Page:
What is Athletic Therapy??
Certified Athletic Therapists are best known for their quick-thinking on-field emergency care of professional and elite athletes. The first to respond when someone gets hurt, they are experts at injury assessment and rehabilitation. It's that same mix of on-site care and active rehabilitation skills that makes Athletic Therapists so effective in treating the musculoskeletal (muscles, bones, and joints) injuries of all Canadians, whether on the field or in the clinic. Athletic Therapists adhere to the Sports Medicine Model of care. They treat a wide range of patients, from kids with concussions to seniors recovering from hip replacement surgery, using various manual therapies, modalities, exercise prescription and even bracing and taping. The treatment varies but the objective doesn't: an Athletic Therapists goal is to help clients return to their usual activities, whether that means playing competitive sports or walking to the mailbox and back.
Information provided by athletictherapy.org, check out the CATA website for even more information regarding Athletic Therapy and how it can help you!
Is Athletic Therapy the Right Fit for you?
- Are you recovering from an injury?
- Do you have a chronic condition and want to get stronger?
- Have you had a joint replacement or fracture, sprain or strain, athletic injury or motor vehicle accident?
- Do you want to better your fitness?
- Do you want to prevent future injuries?
Athletic Therapy and Exercise Rehabilitation can help you on your road to recovery and fitness. Book in with Charlotte and she’ll assess your condition and goals, work with you to prescribe a safe and personalized exercise program. She can also treat your injury with hands-on therapy, stretching, and modalities such as ultrasound or electrical stimulation!
with Charlotte Michael
What is a Concussion?
A concussion can be described as a stunning, damaging, or shattering effect from a hard blow; a jarring injury of the brain resulting in disturbance of cerebral function, in other words, the brains' ability to function properly.
What is HeadCheck?
HeadCheck is multi-device software that helps us assess your current concussion protocol and implement the latest and best standardizes concussion tests. The flexible technology will keep you up-to-date with the constantly evolving practice associated with concussion testing. The app we use is a new complete concussion management and identification tool. The program allows us to digitize the data enabling instant test comparison, graphs, and historical results that help you get to the appropriate “play/no-play” decision faster and with more confidence.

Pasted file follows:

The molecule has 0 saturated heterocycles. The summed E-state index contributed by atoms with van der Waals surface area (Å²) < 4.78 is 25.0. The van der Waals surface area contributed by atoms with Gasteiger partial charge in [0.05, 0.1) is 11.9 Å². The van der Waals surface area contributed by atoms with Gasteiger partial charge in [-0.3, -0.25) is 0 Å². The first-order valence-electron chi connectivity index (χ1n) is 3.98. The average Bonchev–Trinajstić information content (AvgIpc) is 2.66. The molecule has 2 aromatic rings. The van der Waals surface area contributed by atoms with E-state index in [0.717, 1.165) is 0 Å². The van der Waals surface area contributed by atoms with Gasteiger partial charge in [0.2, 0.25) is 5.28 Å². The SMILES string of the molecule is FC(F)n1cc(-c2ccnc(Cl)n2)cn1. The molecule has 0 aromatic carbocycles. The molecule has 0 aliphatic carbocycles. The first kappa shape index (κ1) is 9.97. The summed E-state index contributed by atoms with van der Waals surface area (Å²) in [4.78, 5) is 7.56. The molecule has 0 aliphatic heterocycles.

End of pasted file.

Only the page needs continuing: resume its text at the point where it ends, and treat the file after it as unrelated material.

The signs and symptoms of a concussion will vary from person-to-person and may not show up for hours, days or even weeks. These signs are important to look for but a person may also simply report that they do not feel well after suffering a possible concussion. Observe the athlete suspected of being concussed for any of the following signs or symptoms.
Signs and symptoms include:
- Loss of consciousness
- Dazed look
- Headache or pressure in the head
- Blurred or double vision
- Nausea or vomiting
- Balance problems
- Noise or light sensitivity
- Slower reaction times
- Sleeping pattern changes (more or less)
- Insomnia Behavioral Changes
- Not feeling well
- Acting differently
- Depression or sadness
- Less social
- Decreased interest in activities
- Involuntary/uncontrollably outbursts
- Amnesia and difficulty remembering
- Difficulty concentrating/ feeling “foggy”
- Slow to answer questions
Return-To-Sport and Return to School Strategy:
The recovery process following a concussion and the eventual decision to return to sports should follow a graduated rehabilitation strategy. All athletes should be managed by the same standards with no special allowances given due to their athletic ability or the needs of their team. After an initial rest period of 24-48 hours, the athlete can begin symptom-limited activity. The athlete should be monitored by a healthcare professional. It’s important to help and support students who are returning to school following a concussion. Cognitive difficulties, such as learning new materials or remembering a previously learned curriculum may be challenging. Depending on the type of symptoms that the student is managing, various accommodations may be requested, such as modifications to their schedule, reduced cognitive loading, and extra support or extended learning times. Developing the appropriate return to learn plan should be done in collaboration with the athlete, the family, the teachers and your medical professional.